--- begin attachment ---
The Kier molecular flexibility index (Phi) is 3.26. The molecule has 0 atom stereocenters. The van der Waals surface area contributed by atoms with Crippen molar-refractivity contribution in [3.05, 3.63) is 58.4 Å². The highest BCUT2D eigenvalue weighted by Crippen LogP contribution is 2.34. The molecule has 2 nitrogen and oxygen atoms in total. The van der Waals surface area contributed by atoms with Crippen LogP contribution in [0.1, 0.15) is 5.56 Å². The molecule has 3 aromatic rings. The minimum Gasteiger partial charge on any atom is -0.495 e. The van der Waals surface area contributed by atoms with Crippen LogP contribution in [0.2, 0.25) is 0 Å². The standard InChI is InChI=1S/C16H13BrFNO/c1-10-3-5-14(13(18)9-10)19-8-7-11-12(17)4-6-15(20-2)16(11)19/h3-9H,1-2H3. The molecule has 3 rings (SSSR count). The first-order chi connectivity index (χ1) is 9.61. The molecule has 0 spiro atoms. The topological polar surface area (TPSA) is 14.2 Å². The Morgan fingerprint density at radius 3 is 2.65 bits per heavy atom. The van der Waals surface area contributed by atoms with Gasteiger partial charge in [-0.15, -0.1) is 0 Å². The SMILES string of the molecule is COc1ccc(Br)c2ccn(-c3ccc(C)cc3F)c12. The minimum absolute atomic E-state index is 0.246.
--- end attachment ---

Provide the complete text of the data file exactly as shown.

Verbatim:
The Kier molecular flexibility index (Phi) is 3.26. The molecule has 0 atom stereocenters. The van der Waals surface area contributed by atoms with Crippen molar-refractivity contribution in [3.05, 3.63) is 58.4 Å². The highest BCUT2D eigenvalue weighted by Crippen LogP contribution is 2.34. The molecule has 2 nitrogen and oxygen atoms in total. The van der Waals surface area contributed by atoms with Crippen LogP contribution in [0.1, 0.15) is 5.56 Å². The molecule has 3 aromatic rings. The minimum Gasteiger partial charge on any atom is -0.495 e. The van der Waals surface area contributed by atoms with Crippen LogP contribution in [0.2, 0.25) is 0 Å². The standard InChI is InChI=1S/C16H13BrFNO/c1-10-3-5-14(13(18)9-10)19-8-7-11-12(17)4-6-15(20-2)16(11)19/h3-9H,1-2H3. The molecule has 3 rings (SSSR count). The first-order chi connectivity index (χ1) is 9.61. The molecule has 0 spiro atoms. The topological polar surface area (TPSA) is 14.2 Å². The Morgan fingerprint density at radius 3 is 2.65 bits per heavy atom. The van der Waals surface area contributed by atoms with Gasteiger partial charge in [-0.15, -0.1) is 0 Å². The SMILES string of the molecule is COc1ccc(Br)c2ccn(-c3ccc(C)cc3F)c12. The minimum absolute atomic E-state index is 0.246.